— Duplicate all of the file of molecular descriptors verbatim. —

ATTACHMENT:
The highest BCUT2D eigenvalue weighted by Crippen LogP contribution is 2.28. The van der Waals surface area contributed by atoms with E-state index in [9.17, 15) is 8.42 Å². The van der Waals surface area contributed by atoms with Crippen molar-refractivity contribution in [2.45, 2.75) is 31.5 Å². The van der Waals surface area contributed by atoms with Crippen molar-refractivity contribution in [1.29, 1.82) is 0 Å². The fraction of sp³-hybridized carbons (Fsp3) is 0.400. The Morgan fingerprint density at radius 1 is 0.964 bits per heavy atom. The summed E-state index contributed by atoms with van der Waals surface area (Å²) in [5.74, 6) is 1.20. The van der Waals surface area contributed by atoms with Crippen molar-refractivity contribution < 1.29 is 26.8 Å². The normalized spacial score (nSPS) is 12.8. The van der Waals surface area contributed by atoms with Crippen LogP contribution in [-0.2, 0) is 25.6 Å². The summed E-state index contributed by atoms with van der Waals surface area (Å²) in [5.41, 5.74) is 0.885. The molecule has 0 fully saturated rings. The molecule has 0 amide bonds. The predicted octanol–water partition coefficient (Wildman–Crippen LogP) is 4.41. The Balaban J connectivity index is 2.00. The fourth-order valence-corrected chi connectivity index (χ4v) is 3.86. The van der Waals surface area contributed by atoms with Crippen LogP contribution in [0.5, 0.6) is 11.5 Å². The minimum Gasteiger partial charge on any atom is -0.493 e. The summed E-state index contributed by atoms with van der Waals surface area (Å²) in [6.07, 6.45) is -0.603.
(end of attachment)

The highest BCUT2D eigenvalue weighted by Crippen LogP contribution is 2.28. The van der Waals surface area contributed by atoms with E-state index in [9.17, 15) is 8.42 Å². The van der Waals surface area contributed by atoms with Crippen molar-refractivity contribution in [2.45, 2.75) is 31.5 Å². The van der Waals surface area contributed by atoms with Crippen molar-refractivity contribution in [1.29, 1.82) is 0 Å². The fraction of sp³-hybridized carbons (Fsp3) is 0.400. The Morgan fingerprint density at radius 1 is 0.964 bits per heavy atom. The summed E-state index contributed by atoms with van der Waals surface area (Å²) in [5.74, 6) is 1.20. The van der Waals surface area contributed by atoms with Crippen molar-refractivity contribution < 1.29 is 26.8 Å². The normalized spacial score (nSPS) is 12.8. The van der Waals surface area contributed by atoms with Crippen LogP contribution in [-0.2, 0) is 25.6 Å². The summed E-state index contributed by atoms with van der Waals surface area (Å²) in [5.41, 5.74) is 0.885. The molecule has 0 fully saturated rings. The molecule has 0 amide bonds. The predicted octanol–water partition coefficient (Wildman–Crippen LogP) is 4.41. The Balaban J connectivity index is 2.00. The fourth-order valence-corrected chi connectivity index (χ4v) is 3.86. The van der Waals surface area contributed by atoms with Crippen LogP contribution in [0.5, 0.6) is 11.5 Å². The minimum Gasteiger partial charge on any atom is -0.493 e. The summed E-state index contributed by atoms with van der Waals surface area (Å²) in [6.07, 6.45) is -0.603.